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UNHRC: Storing Biometric Data On Identity Cards Violates Privacy

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“We finally won the biometric ID card challenge”, said Dr. Rajah Madhewoo who was challenging the requirement to give fingerprints, before the United Nations Human Rights Committee (UNHRC). The UN Human Rights Committee considers that the Mauritian National Identity Card legislation of 2013 violates the right to privacy of its citizens, as there are insufficient safeguards for the protection of fingerprints and other biometric data. The Law Lords had rejected the appeal of Dr. Rajah Madhewoo, who had gone to the Privy Council to challenge the biometric identity card. This was after the setback suffered in the Mauritian Supreme Court last year.

Here is the judgment of the United Nations Human Rights Committee (UNHRC).

GENEVA – The UN Human Rights Committee has found that Mauritius’ 2013 National Identity Card Act violates its citizens’ privacy rights, as there are no sufficient guarantees that the fingerprints and other biometric data stored on the identity card will be securely protected.

The Committee’s decision responds to a complaint filed by M.M., a 67-year-old Mauritius national, who claimed that the country’s smart identity card system has contravened his privacy right under Mauritius’s Constitution and the International Covenant on Civil and Political Rights.

Mauritius launched the country’s first identity card scheme back in 1995. In order to prevent multiple applications for an identity card with faked names and information, the authority amended its legislation in 2009 with additional biometric data requirements and increased penalties for non-compliance. A new smart identity card was subsequently launched in 2013 to replace the old identity card.

In addition to the printed information such as name, date of birth and gender, the new electronic ID card also contains a microchip storing data including fingerprints that can be read by an e-reader. The government explained that the fingerprint requirement was essential to tackle identity fraud.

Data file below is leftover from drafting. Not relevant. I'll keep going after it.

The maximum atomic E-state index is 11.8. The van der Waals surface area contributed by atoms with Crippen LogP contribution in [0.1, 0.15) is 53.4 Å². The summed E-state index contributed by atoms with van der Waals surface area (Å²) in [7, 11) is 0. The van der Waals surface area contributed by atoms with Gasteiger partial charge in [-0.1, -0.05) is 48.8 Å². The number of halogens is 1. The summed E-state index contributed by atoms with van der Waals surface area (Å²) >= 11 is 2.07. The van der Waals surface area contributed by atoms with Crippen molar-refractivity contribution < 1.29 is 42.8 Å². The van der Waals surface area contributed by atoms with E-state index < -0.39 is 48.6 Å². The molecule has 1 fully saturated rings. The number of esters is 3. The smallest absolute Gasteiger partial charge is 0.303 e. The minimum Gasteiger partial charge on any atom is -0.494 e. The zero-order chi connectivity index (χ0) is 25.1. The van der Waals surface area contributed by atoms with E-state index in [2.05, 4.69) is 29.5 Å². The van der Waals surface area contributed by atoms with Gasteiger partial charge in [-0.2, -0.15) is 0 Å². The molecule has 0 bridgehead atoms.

M.M. refused to apply for the new smart ID card and took the Mauritius government to court, challenging the constitutionality of the new ID card scheme. The Supreme Court in 2015 ruled that even though there was expert evidence showing that biometric data retention was insecure and notoriously difficult to protect, the new ID card requirements had been made “in the interests of public order”.

M.M then turned to the UN Human Rights Committee. During the proceedings, Mauritius did not address the security lacunae concerning the possibility that fingerprint data could be copied onto falsified cards if the smart identity card was lost or stolen.

The Committee took note of M.M.’s argument, which was based on the expert evidence submitted to the Mauritius Supreme Court, concerning the radio frequency identification (RFID) technology used to store the biometric data. The expert explained that the biometric data can be copied, without physical contact of the card and without the card holder’s knowledge, with RFID readers that can easily be bought online.

“Given the lack of information provided by the authorities of Mauritius concerning the implementation of measures to protect the biometric data stored on identity cards, the Committee found that M.M.’s right to privacy was violated.

“It is of paramount importance that any biometric identity scheme by any country is accompanied by robust safeguards to protect the right to privacy of individuals,” said Photini Pazartzis, Chair of the Committee.

“We regret that Mauritius did not provide enough information about such measures and look forward to receiving clarification in the framework of the implementation phase,” she added.

The Committee called on Mauritius to review the grounds for storing and retaining fingerprint data on identity cards based on the existing data security concern and to provide M.M. with an effective remedy.”

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